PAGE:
Having read Ben Judah’s excellent book on Russia under Putin, I was keen to read his insights into London in the twenty- first century. As a Londoner, I am a keen Londonophile even though, like all enthusiasts, my affection is kept intact by no longer having to live there!
This is first class reportage of life in the capital as experienced by those on the fringes, politically and economically rather than geographically. Apparently, over 40% of the population of London was born elsewhere in the world. Yet London remains a magnet and the route to the city is well worn by those with great hopes.
Ben Judah states that he needs to see things for himself. He distrusts statistics. So, in this book, he beds out for the night with rough sleepers near Hyde Park and meets people in diverse situations across the capital. One of the most interesting interviewees was a policeman, offering his views from one side of the law. His insights are made more interesting by the fact that he is Nigerian.
It becomes clear that there is a congregating of ethnic groups in particular corners, a fact that is articulated by many of the subjects interviewed here. Sometimes this is for safety and companionship and other times it is the economics that keeps people in their place.
Judah does not often pass judgement on what he sees; he communicates his findings which are all based on what he encountered by crossing London. At times, things seem grim yet this is still a city that welcomes people. London is continually renewed by the injection of differing cultures. The views of the migrants on the British are illuminating.
The interviews are thorough and Judah’s gift is to let people speak for themselves. The stories they tell show that there are many Londons; some are places worth visiting and others you might wish to avoid.
Rose Tremain is one of my favourite authors. Her work is always thought provoking and she writes with fidelity to her characters. This novel has an air of sadness hanging over it as we trace the life of Gustav who grows up during the time of the Second World War but in neutral Switzerland where the war should not affect him. The fact that his late father was a policeman who died when Gustav was still a child shows that neutrality does not mean free from harm.
To his mother, Gustav’s father was a hero and this is how his story is told but there is a darker secret that Gustav unravels later in life; a story of moral courage in times of difficulty. His father helped Jewish refugees enter the country when the government had closed the door. This act had implications for his livelihood and possibly his liberty but it is the mother and son who suffer.
When Gustav makes friends with the Jewish boy, Anton, who has ambitions to be a concert pianist, he enters a world with a mother and father who dote on their son. That their family life is so different from his own leads to reflection on fate and fairness. The friendship endures even though their lives take different paths. While Gustav makes friends, his mother cannot build bridges with a Jewish family when Jewish people were significant in the fate of her husband.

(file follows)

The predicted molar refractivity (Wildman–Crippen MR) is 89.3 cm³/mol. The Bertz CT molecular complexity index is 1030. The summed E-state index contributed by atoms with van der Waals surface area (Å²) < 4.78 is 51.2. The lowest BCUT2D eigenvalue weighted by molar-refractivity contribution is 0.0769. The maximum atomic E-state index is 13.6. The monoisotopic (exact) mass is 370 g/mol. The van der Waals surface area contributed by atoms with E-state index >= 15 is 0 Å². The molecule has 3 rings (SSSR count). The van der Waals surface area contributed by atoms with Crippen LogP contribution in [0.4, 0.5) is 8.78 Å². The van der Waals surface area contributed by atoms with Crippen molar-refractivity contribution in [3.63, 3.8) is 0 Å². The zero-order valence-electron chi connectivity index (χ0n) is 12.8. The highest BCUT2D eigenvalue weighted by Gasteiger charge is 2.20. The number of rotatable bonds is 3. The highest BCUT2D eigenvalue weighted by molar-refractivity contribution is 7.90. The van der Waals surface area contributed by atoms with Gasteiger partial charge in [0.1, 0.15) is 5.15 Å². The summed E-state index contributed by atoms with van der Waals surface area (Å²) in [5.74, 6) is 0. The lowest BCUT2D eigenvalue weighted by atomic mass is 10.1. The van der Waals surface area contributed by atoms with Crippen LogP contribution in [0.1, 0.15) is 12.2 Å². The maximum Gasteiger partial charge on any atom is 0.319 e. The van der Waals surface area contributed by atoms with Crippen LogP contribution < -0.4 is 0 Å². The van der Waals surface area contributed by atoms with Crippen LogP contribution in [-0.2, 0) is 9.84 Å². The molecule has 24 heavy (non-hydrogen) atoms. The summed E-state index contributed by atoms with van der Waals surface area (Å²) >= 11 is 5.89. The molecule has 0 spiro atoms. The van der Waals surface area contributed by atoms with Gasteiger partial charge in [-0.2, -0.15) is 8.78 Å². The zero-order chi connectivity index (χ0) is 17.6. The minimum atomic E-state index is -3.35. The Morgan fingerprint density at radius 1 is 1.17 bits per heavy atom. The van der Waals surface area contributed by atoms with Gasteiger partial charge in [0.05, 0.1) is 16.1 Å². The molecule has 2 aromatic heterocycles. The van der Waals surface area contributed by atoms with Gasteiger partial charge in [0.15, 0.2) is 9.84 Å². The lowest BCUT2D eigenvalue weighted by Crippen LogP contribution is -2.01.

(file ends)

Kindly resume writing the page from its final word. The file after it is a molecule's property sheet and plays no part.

The novel is about settling for things in life. Gustav grows into adulthood, reasonably successful in his chosen career yet with a gap. His friendship with Anton endures despite the latter’s departure for bigger cities and it is only towards the end that the gap for Gustav is filled in a way that is unexpected but completely appropriate.
There is a cast of characters around Gustav who represent the various reactions to life’s vicissitudes. ‘The Gustav Sonata’ is ultimately a sweet novel if that word can be used without it seeming to dampen the praise. Let me say that, at the end, I was so pleased the way it turned out for Gustav.
This novel by Lawrence Hill made for fascinating reading. A novel, it follows the story of Langston Cane as he researches his family background in preparation for a novel. This metacognition is heightened by the fact that each of the (male) relatives he follows are also called Langston Cane.
‘Our’ Langston is number five and working for a government minister when the book opens but a misdemeanour with a speech he prepares for his boss finds him out of work. As his wife has also left him, he is without a purpose until family history sends him from Toronto to Baltimore and his aunt who is estranged from her brother. She has information about her father and grandfather and Langston uses this to piece together a story of race and civil rights across the generations.
Both world wars feature as does the underground railway to Canada used by slaves escaping the USA. The civil rights movement and interracial marriage are here, too. An African illegally resident is a key character while historical figures such as John Brown and Frederick Douglass pop up.
What makes the book work as more than a fictionalised family history is the story of Cane trying to navigate the present while looking into the past. Lawrence Hill avoids giving us a chronological version of the past Cane’s revealing bits of the past out of sequence before providing ‘chunks’ of the story of previous Langston Canes.
‘Any Known Blood’ is in my hinterland. What’s in yours?
The death this week of Michael Bond, creator of Paddington Bear, marks another part of my childhood passing away. I loved the books about the bear from Peru who comes to London, where I lived as a boy, as a refugee and who learns how to fit in with the British. The first book was published in 1958 and I read many of them in the 60s. Yet, it was an animated version broadcast by the BBC in the 70s that seared an image of the bear in my mind. With the late great Michael Hordern as the voice of Paddington, the series of short programmes was the definitive interpretation of the stories.